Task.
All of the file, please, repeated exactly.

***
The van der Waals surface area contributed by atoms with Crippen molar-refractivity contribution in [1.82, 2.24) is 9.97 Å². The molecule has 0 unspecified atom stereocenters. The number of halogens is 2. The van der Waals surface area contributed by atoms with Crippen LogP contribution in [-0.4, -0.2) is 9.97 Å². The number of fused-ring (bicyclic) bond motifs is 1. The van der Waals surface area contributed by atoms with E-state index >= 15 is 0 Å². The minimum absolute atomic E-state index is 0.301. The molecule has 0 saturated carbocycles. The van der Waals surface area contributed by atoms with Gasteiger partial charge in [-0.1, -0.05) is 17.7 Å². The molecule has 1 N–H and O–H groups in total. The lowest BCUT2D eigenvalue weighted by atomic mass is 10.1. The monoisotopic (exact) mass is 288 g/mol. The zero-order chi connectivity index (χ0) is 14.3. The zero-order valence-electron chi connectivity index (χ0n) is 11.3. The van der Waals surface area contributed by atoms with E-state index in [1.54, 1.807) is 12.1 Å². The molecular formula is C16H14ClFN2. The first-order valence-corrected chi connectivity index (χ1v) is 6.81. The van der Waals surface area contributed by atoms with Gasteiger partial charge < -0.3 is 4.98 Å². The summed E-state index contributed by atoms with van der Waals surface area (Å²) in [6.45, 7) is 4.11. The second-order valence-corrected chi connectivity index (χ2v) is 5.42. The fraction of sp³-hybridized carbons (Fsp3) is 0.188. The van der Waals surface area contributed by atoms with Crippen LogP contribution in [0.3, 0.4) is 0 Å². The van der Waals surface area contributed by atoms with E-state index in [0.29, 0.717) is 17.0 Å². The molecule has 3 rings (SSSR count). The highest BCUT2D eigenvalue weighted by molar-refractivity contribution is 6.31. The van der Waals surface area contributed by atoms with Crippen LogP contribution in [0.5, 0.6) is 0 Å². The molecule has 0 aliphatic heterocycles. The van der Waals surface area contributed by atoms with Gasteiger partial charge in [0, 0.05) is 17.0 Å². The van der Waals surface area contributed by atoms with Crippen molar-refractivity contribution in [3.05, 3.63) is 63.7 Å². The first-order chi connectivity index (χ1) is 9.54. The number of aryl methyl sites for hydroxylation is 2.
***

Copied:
The van der Waals surface area contributed by atoms with Crippen molar-refractivity contribution in [1.82, 2.24) is 9.97 Å². The molecule has 0 unspecified atom stereocenters. The number of halogens is 2. The van der Waals surface area contributed by atoms with Crippen LogP contribution in [-0.4, -0.2) is 9.97 Å². The number of fused-ring (bicyclic) bond motifs is 1. The van der Waals surface area contributed by atoms with E-state index >= 15 is 0 Å². The minimum absolute atomic E-state index is 0.301. The molecule has 0 saturated carbocycles. The van der Waals surface area contributed by atoms with Gasteiger partial charge in [-0.1, -0.05) is 17.7 Å². The molecule has 1 N–H and O–H groups in total. The lowest BCUT2D eigenvalue weighted by atomic mass is 10.1. The monoisotopic (exact) mass is 288 g/mol. The zero-order chi connectivity index (χ0) is 14.3. The zero-order valence-electron chi connectivity index (χ0n) is 11.3. The van der Waals surface area contributed by atoms with E-state index in [1.54, 1.807) is 12.1 Å². The molecular formula is C16H14ClFN2. The first-order valence-corrected chi connectivity index (χ1v) is 6.81. The van der Waals surface area contributed by atoms with Gasteiger partial charge < -0.3 is 4.98 Å². The summed E-state index contributed by atoms with van der Waals surface area (Å²) in [6.45, 7) is 4.11. The second-order valence-corrected chi connectivity index (χ2v) is 5.42. The fraction of sp³-hybridized carbons (Fsp3) is 0.188. The van der Waals surface area contributed by atoms with Crippen LogP contribution in [0.3, 0.4) is 0 Å². The van der Waals surface area contributed by atoms with E-state index in [0.29, 0.717) is 17.0 Å². The molecule has 3 rings (SSSR count). The highest BCUT2D eigenvalue weighted by molar-refractivity contribution is 6.31. The van der Waals surface area contributed by atoms with Crippen LogP contribution in [0.5, 0.6) is 0 Å². The molecule has 0 aliphatic heterocycles. The van der Waals surface area contributed by atoms with Gasteiger partial charge in [0, 0.05) is 17.0 Å². The van der Waals surface area contributed by atoms with Crippen molar-refractivity contribution in [3.05, 3.63) is 63.7 Å². The first-order chi connectivity index (χ1) is 9.54. The number of aryl methyl sites for hydroxylation is 2.